Start Your OWN Low Power FM Radio Station!

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start-radio-station1.pngThe LPFM Store has set up hundreds of low power FM and commercial FM radio stations across the United States, and also supports hundreds of other installations in other parts of the world. We can assist you or your organization to start a new Radio Station – either broadcasting on a low power basis, on a commercial full power FM frequency or the internet.  If you’re interesting in starting up a new LPFM radio station or an FM radio station, you’re in the right place!We are broadcasters ourselves, and are one of the very few  LPFM broadcasters that have made the progression to obtaining a full power FM frequency and operating commercially, enabling us to offer unparalleled support through all the stages of building and operating a radio station.

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The LPFM Store offers complete service to help you start up a licensed FM or AM radio station in the United States, or anywhere else in the world for that matter. We can take care of the

entire project – from licensing with the FCC to determining the best studio and antenna location, supplying all the equipment for the station, setting up the radio automation software, installing the studio equipment,  to providing training on how to use all the equipment. Simply stated – we help you with starting a FM radio station from start to finish! Lets get started!


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Tropospheric Ducting – What Happened to My Station?

What Happened to My Station?

Steve Callahan for Radio-Guide Magazine

It’s been good season for tropospheric ducting along the New England shore. You might not be familiar with the term “tropospheric ducting,” but you just might have experienced it and not known why.

We’re all familiar with the way that AM signals bounce at night and come down far from their point of origin. Anyone who has listened to the big 50,000 Watt clear channel AMs knows the thrill of hearing a distant AM on a regular radio. I was once surprised to hear WBZ from Boston while in a traffic jam one night in Atlanta, Georgia. An AM station’s “skywave” component reflects off the ionosphere as it cools down at night and the usually transparent-to-AM layer turns reflective and the AM signal comes back to earth far from it’s transmitter. Frequency and tower height influence the degree of skywave along with seasonal differences and weather conditions.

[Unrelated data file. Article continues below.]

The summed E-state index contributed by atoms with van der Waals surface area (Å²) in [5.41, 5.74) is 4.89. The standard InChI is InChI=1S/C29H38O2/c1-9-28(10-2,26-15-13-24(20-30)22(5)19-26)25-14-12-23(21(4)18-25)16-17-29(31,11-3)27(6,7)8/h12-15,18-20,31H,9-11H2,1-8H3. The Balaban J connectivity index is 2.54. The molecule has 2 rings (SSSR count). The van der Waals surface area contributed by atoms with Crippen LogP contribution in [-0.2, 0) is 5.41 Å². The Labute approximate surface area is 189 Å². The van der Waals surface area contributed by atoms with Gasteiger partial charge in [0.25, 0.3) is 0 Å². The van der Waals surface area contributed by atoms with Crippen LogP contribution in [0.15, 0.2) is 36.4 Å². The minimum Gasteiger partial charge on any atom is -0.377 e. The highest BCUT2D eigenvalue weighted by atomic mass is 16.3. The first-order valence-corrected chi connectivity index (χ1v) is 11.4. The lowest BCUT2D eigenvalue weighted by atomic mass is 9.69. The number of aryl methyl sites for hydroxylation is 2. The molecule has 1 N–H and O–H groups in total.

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LPFM Waiver on New EAS Reporting Duty Requested

In November 2017 LPFM  an advocacy group petitioned the FCC for relief to LPFM radio stations concerning meeting new multilingual EAS reporting requirements.

Citing low publicity surrounding an order adopted by the FCC in March 2016  and lack of input from LPFM stations, REC Networks has  filed a motion for either a blanket waiver or extension of time for LPFMs.

Currently the FCC has established that all EAS participants must report some EAS details to their State Emergency Communications Committees by Nov. 6. The information includes:

  • Description of any actions taken by the EAS participant to make EAS alert content available in languages other than English to its non-English speaking audiences; and
  • Description of any future actions planned by the EAS participant to provide EAS alert content in languages other than English to its non-English speaking audiences, as well as an explanation of the decision to plan/not plan such actions.

 

A separate reporting requirement due by Nov. 13, known as Form Three,  should detail the results of the most recent National EAS Test.

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Special FM Translator Window for AM Stations Open

As announced in October 2015 in the AM Order the commission had opened a special filing window for FM translators for use with AM radio stations. This is a two part window, with the first part open now for the next six months – ending July 28, 2016. The second window will be for three months opening July 29th and closing October 31st, 2016.

The current window is for Class C and D AM licensees only. The second round in July will be for AM stations of any class. Applications are processed on a first come first serve basis. So timing is of the essence. It is important to get started immediately.
During the window periods AM stations or permittees are being given the opportunity to acquire and relocate one FM translator station in the non reserved band – 92.1 – 107.9 Mhz. The translator may be relocated up to 250 miles.

Only one application may be filed by the AM station and may only be listed as the primary input on a single translator application.

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